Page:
We’ve been screening cult feature films to sell out audiences on the Cornish clifftops all summer long at Wavelength Drive In Cinema. Don’t miss your chance to see 1975’s epic Jaws on he big screen, Sat 5th September, tickets here
Jaws was the first major feature film ever to be shot at sea, and as a result of repeated mechanical hitches with the shark, assorted boat and camera troubles and a massively blown budget, director Steven Spielberg ended up using the power of suggestion rather than the model shark, to such great effect that it kicked off a global phobia of what lies beneath.
The film’s editor, Verna Fields used the haunting two tuba bass notes for the leading tone, and the result was the most recognisable and emotive cinematic theme of all time.
Floating on the surface of the sea was the new going into the woods at night.
Sure, mariners had long told tales of monster squid pulling down vessels and other horrors of the deep, but it’s hard to think of anything else in popular culture that had such an effect on global attitudes towards an animal as Jaws.
“Floating on the surface of the sea was the new going into the woods at night”
Meanwhile, reports of real shark attacks had risen continually through the 20th century, as more and more people ventured into the sea. A Surfer magazine interview with Eric Larson, bitten repeatedly by a great white at Davenport Landing near San Francisco in 1991 postulated, “Imagine being eaten alive by a monster fish.”
A two wave hold down suddenly seemed almost pleasant by comparison.
In mainstream media, sharks were described using language usually reserved for vermin. ‘Shark infested waters’ was the go to phrase for stretches of ocean with almost certainly lower populations of the animal than in the pre-human era. You don’t often read about ‘bird infested trees’ or ‘trout infested rivers’.
Since medieval times, we’ve become progressively more unaccustomed to and intolerant of apex predators, and systematically removed them from ecosystems. Wolves and bears, have long since been broadly exterminated from most of Europe, many species of tigers in Asia hang on by a thread.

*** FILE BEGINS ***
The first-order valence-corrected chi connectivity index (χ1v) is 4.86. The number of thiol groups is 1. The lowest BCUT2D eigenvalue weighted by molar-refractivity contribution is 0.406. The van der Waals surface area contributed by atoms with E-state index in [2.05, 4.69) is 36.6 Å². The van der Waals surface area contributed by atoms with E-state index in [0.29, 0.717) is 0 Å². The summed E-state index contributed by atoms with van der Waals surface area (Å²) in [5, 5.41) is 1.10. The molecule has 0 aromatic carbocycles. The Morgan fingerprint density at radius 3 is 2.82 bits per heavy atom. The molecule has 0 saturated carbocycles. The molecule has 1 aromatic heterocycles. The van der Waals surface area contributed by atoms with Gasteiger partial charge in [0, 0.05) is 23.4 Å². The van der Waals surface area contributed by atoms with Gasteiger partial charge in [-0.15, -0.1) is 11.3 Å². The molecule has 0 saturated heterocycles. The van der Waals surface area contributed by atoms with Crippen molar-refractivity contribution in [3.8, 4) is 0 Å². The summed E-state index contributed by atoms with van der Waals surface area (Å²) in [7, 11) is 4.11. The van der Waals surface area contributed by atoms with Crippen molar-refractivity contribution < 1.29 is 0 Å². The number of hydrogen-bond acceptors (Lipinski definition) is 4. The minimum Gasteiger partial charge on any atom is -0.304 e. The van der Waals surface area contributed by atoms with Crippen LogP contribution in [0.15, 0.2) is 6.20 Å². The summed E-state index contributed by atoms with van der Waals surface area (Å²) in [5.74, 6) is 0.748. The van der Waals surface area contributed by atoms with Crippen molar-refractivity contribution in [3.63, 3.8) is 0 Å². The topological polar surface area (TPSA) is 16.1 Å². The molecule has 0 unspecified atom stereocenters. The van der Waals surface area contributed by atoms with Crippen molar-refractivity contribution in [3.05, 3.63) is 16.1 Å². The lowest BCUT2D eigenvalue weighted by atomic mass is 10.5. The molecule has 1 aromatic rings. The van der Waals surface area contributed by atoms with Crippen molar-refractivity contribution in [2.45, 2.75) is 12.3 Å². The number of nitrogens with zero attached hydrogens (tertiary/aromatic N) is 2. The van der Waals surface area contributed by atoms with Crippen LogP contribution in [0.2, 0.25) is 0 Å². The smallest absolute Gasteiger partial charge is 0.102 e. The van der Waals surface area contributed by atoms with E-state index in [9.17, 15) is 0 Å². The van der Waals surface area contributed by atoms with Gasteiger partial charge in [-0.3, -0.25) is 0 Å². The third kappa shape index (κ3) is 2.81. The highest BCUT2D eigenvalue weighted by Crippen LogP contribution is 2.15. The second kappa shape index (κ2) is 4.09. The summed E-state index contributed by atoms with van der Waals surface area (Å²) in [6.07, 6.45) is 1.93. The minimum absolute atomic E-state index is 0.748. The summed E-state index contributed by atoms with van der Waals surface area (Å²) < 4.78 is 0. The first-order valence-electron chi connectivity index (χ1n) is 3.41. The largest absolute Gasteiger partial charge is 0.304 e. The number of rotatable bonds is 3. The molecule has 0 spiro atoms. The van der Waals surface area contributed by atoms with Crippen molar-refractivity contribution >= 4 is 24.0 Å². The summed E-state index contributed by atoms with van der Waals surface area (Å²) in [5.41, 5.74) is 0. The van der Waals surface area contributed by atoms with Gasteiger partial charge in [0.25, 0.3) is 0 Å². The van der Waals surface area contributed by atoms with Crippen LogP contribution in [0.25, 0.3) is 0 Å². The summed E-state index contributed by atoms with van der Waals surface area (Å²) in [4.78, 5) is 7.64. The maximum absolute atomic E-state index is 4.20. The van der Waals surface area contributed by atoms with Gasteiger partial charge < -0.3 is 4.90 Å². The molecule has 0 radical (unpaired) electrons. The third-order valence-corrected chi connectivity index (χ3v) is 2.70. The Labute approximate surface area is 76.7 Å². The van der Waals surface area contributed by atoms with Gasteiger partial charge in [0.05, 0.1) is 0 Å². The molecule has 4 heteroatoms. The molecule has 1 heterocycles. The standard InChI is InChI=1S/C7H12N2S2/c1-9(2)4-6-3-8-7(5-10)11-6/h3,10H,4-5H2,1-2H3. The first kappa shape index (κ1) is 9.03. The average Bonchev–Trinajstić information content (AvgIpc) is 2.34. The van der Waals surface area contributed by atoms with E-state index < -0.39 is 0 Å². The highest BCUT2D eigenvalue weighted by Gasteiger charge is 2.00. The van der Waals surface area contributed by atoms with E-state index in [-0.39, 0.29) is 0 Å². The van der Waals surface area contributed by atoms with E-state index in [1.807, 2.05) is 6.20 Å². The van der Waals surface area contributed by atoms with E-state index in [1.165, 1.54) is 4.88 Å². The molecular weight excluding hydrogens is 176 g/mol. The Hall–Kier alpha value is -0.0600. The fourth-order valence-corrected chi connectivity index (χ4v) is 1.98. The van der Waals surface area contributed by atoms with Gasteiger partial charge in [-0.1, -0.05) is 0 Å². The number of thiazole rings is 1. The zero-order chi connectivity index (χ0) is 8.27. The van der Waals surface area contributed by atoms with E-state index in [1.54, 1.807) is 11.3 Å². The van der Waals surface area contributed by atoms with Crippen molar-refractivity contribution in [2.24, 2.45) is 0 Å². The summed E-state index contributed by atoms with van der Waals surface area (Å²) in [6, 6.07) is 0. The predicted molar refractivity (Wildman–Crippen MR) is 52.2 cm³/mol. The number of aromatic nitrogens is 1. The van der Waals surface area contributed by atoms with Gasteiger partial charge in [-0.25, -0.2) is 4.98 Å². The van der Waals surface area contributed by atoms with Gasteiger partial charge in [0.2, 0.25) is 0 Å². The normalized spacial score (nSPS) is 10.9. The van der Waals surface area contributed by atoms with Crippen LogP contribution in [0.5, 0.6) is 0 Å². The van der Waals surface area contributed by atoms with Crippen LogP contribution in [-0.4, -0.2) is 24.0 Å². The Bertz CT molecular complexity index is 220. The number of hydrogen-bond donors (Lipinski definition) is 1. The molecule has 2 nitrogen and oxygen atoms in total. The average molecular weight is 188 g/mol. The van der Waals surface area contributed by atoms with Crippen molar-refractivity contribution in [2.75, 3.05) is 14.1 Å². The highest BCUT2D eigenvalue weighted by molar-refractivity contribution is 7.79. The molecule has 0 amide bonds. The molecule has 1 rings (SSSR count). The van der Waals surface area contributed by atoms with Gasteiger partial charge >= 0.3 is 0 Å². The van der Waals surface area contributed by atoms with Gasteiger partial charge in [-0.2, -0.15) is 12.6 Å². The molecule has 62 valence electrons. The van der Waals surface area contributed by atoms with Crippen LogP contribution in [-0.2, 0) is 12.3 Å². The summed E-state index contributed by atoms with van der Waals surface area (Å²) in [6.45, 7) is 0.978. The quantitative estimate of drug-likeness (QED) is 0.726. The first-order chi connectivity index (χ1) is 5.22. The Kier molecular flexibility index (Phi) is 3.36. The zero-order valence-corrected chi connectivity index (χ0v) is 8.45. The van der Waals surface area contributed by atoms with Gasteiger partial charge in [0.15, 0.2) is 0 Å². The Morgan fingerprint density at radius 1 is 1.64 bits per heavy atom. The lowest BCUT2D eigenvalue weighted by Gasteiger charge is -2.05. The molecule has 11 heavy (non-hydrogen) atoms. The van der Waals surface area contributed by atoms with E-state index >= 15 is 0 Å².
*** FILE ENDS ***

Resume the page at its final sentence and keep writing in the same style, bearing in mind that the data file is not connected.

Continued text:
If it’s got teeth and has been known to sink them into human flesh, well this planet’s simply not been deemed big enough for the both of us.
In more recent times, an awkward moral conundrum presents itself to would be conservationists regarding sharks. Whales? Easy. They’re mammals after all, technically our distant cousins.
As for sharks, while in principal many folk espouse the “it’s their environment” line, in truth, most of us, at least in whatever bit of sea we’re hoping to venture into that day, would prefer it wasn’t, at least for the next couple of hours anyway.
Here are 5 shark stats that might help assuage your surfing fears – or confirm them.
53% of all 2019 attacks were on surfers. Surfing / board sports account for more attacks than all other user groups put together, with a whopping 53% of global ‘unprovoked’ attacks in 2019. (‘Bodysurfing/horseplay’, as described in the International Shark Attack File, accounts for 8%). While 53% sounds disproportionately high, it’s probably due to the amount of time surfers spend in the water. A worldwide total of 64 unprovoked attacks were reported worldwide in 2019, 2 of which were fatal (in Reunion Island and The Bahamas).
Humans kill about 100 million sharks per year for food, most of which is for shark fin soup. Not all though, there’s a strong chance your local chippy sells sharks in batter. ‘Rock salmon’, ‘huss’, ‘flake’, ‘rock’ and ‘rock eel’ are all alternative names given to shark as food species in the UK. (Rabbit Bartholomew has famously never eaten shark in any form, for karma reasons). Around the US alone, a 50-90% decline in shark populations has occurred since Jaws was released.
Reunion Island accounted for 16% of global attacks 2011-15, along just 128 miles of coast. ‘Don’t go in the water’ used as the publicity slogan for Jaws, has become law in Reunion Island, with full or partial bans on surfing since a major spike in attacks and deaths in the last ten years. Between 2011 and 2016 (when the ban came in) Reunion accounted for 16% of all shark fatalities worldwide; the statistical death rate in 2015 was 3.15 per million of population, versus 0.76 in South Africa and 0.0013 for the USA. The attacks were a source of pro surf themed controversy in 2016 when Kelly Slater called for a cull in response to Jeremy Flores’ Radical Times short film, then publicly U-turned having encountered a social media shit storm backlash.
Despite 3 ASP World Titles, Mick Fanning is most famous for a shark incident during the 2015 J-Bay final, the first time ever a shark incident has occurred live during a broadcast. Mick was never actually bitten, although the shark did bite through his leash. Shark attacks were once so rare, that a reward was offered at the beginning of the 20th century for anyone who could provide evidence of one, nobody came forward. Taj Burrow scuttled himself on the rocks at J-Bay in 2003 having seen a ‘massive great white coming straight for me’ during a heat with Damien Hobgood, but was told to paddle back out, with no restart. He didn’t.
The Mediterranean is home to 47 shark species, 17 of which are classed as ‘dangerous’ to humans, but attacks in European waters remain relatively extremely rare. As for the Atlantic coasts of Europe, the vast majority of any ‘attacks’ involve fishermen being bitten in a boat, trying to remove a hook from the mouth of a shark they’ve just caught. Mainland Europe is the only continent in the world – aside from Antarctica – to have never recorded an attack on a surfer.